Bake for 10-12 minutes, or until the coconut begins to get that nicely golden, toasted look. Leave to cool completely on the baking sheet, then transfer to a cookie tin/container.

And munch away 🙂 🐣

 

Butterscotch Blondies on a Sunday

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… a little caramel origami bird (•ө•)

Last Sunday was kind of perfect. Grey and cold outside, I spent the day inside, warm and cosy, a slow day with soft light, not getting out of my pyjamas, the smell of coffee, and my favourite person hovering over their laptop trying to get things done while I baked blondies and drank tea, and also a bath, and naps, and copious episodes of friends.
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I’ve never had blondies before, but my parents got me the Violet Bakery Cookbook for my birthday, and I was itching to try out one of the recipes. The whole entire book is just beautiful, and all of the recipes seem straightforward, and look and sound delicious. The cakes and bakes, savoury and sweet, are rustic and very, very pretty, with, heavy emphasis on flavour over fancy (i.e. not a single decorative and fussy but ultimately dry and boring cupcake in sight). And the photos are gorgeous.

I decided to only add caramel shards to half of the pan of blondies, because I was a bit worried I may have made the caramel a tiny bit too dark. I don’t think so after all, now, but I’m glad I tried it, because the result was two very distinct kinds of blondie, one akin to chewy salted chocolate chip cookies (!!!!), and one a tad more sophisticated, but also a bit sweeter.

I personally go back and forth between which version I prefer (I was eating them for three days, so I had plenty of time to reflect on the matter), and those I’ve made to try them have been split down the middle, too. I guess it depends, then, on what you’re going for – a blondie that’s a tad more decadent, and a bit more impressive, with chewy pockets of butterscotch, or one that is basically just a giant chewy salted chocolate chip cookie. I just don’t know. Luckily I made both 😈 I think I may also try a version with both milk and dark chocolate chips and hazelnuts.

What I’m getting at is that this is a very, very yummy blondie. One that I will definitely make again. It’s rich, dense, chewy, and best eaten in small amounts, but you’d be surprised at how quickly you can finish off the entire pan…. Like my mum said, sarcastically, does this contain any butter? 😏

And, unlike a cookie, which I prefer completely fresh out of the oven for that perfect crisp to chewy-gooey ratio, I actually liked these blondies even better the next day, after they’d had time to really chewify (yes, I may have made up that verb).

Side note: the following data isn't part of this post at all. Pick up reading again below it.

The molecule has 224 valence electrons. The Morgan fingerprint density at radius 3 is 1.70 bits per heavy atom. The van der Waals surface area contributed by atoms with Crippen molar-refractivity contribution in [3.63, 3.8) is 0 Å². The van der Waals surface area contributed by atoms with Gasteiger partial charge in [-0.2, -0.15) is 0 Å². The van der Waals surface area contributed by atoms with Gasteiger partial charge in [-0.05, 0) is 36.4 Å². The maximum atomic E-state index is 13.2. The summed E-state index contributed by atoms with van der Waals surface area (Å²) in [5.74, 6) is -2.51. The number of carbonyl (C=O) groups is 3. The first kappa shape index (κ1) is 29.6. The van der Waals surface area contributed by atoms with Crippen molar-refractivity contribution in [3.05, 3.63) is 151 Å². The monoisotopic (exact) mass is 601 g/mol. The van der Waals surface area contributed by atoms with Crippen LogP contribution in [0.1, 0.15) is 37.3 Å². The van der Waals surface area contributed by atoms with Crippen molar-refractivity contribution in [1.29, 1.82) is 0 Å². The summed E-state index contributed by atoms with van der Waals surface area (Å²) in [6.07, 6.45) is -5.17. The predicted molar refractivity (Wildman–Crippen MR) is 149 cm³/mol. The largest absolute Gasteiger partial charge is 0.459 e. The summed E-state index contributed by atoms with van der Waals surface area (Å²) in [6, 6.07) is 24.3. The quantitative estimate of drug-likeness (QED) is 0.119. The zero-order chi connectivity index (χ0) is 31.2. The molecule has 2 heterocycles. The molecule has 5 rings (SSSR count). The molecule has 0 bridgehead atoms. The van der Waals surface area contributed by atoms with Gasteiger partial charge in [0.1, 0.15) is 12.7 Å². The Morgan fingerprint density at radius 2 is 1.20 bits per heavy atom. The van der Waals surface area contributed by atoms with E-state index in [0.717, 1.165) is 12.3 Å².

They keep really well for days, too (three days tops though). Happy munching! 🙂

The Violet Butterscoth (and/or Chocolate Chip) Blondie
From The Violet Bakery Cookbook / the happy foodie – yield: 12-16 blondies

  • 250 g (1 cup + 1 tbsp) unsalted butter (if you only have salted, simply half the amount of salt used below), plus a bit for greasing the cake tin
  • 2 eggs
  • 300 g (1 3/4 cups) light brown sugar (I used cane sugar)
  • 1 ½ tsp vanillla extract
  • 240 g (1 3/4 cups) flour
  • 1 1/4 tsp baking powder
  • 1 1/4 tsp fine sea salt
  • 125 g (4 ½ ounces) milk chocolate , broken/chopped into smaller pieces
  • 75 g caramel shards (if using): 2 tbsp water + 150 g caster sugar*

* This makes 150 g of caramel shards, i.e. twice the amount needed for one portion of butterscotch blondies, and in my case, since I made only a half portion with caramel, four times the amount needed; although you can keep the caramel shards in the freezer for future use, I think you’d be ok to half the amount of water and sugar, though, and only make one half portion – I will try this out next time.

For the caramel shards:

Cover a large baking sheet with greaseproof paper. Make your caramel shards by placing the water and sugar in a heavy-bottomed pan over medium to low heat. Don’t stir, just let the sugar start to dissolve. Once it does, increase the heat to medium-high, still not stirring, to avoid crystallisation. Watch the mixture closely as it begins to darken (if some of the sugar isn’t melting properly, give the pan a gentle twirl to distribute the melting sugar a bit more evenly).

When the bubbling caramel is a deep dark golden brown, carefully pour it onto your greaseproof paper. Twirl the baking sheet around until you have a thin, even layer of caramel. Leave to cool completely, then break into smaller pieces, either (carefully) with a knife, or by scrunching the greaseproof paper with your hands. If not used more or less right away, place in a container or freezer bag and place in the freezer, as it will go sticky and soft quite quickly.